Research conducted for my Virgin Money Empowering Productivity Reportin 2016 showed that more women than men are employed in the financial-services sector, but many do not progress beyond middle-management levels, or often they will leave the sector entirely. Basically, too few women get to the top, or they leave because the culture isn’t right. As a result, as employees rise in seniority, this leaves almost all of the top jobs in the hands of men; unequal gender representation worsens, and that’s what drives the pay gap.
The Women in Finance report was about fairness, equality and inclusion for men and women and made four recommendations that became the commitments that firms adhere to when they sign-up to the Women in Finance Charter. One of the recommendations links executive bonuses to improving gender diversity in the sector. The other recommendations are to make one member of the executive team responsible and accountable for gender diversity and inclusion; to set internal targets for gender diversity in senior management; and to publish progress against these targets.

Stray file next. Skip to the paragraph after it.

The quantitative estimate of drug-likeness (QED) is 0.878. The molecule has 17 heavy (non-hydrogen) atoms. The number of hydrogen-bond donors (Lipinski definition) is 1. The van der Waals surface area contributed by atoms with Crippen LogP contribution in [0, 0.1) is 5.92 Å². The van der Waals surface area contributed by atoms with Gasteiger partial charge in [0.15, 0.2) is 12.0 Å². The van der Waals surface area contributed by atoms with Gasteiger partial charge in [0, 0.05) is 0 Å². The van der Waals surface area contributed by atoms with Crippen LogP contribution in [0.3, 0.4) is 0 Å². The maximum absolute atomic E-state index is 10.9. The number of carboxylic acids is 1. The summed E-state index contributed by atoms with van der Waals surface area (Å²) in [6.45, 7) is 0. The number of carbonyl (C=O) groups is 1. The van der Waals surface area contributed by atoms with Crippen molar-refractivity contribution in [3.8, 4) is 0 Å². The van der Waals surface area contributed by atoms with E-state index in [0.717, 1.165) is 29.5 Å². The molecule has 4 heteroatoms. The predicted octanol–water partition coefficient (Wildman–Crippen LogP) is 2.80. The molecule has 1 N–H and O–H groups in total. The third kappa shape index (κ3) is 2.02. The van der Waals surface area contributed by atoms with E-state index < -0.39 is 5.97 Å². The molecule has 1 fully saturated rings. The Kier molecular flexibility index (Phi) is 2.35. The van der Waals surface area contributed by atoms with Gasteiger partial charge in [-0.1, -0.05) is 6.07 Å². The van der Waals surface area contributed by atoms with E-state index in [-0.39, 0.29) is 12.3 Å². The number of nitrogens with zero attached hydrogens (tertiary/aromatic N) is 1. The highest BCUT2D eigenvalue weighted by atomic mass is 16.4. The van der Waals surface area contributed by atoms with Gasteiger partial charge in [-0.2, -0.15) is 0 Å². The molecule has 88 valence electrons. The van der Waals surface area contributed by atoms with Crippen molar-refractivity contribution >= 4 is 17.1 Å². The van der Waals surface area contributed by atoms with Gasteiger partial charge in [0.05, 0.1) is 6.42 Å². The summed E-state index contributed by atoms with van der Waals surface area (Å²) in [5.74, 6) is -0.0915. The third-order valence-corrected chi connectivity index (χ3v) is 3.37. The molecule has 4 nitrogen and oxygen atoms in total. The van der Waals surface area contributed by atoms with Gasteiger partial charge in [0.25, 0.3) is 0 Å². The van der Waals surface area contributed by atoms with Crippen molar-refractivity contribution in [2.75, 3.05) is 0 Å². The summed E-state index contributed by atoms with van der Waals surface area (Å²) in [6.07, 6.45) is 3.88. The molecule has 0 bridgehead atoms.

Over the past year, media and parliamentary interest has shone a light on those firms that have yet to sign up. This has helped to create a strong association between gender diversity and brand reputation. As a result, the Charter now covers more than 650,000 financial-services employees in the UK, and it is playing an important role in driving a more representative and inclusive financial-services industry.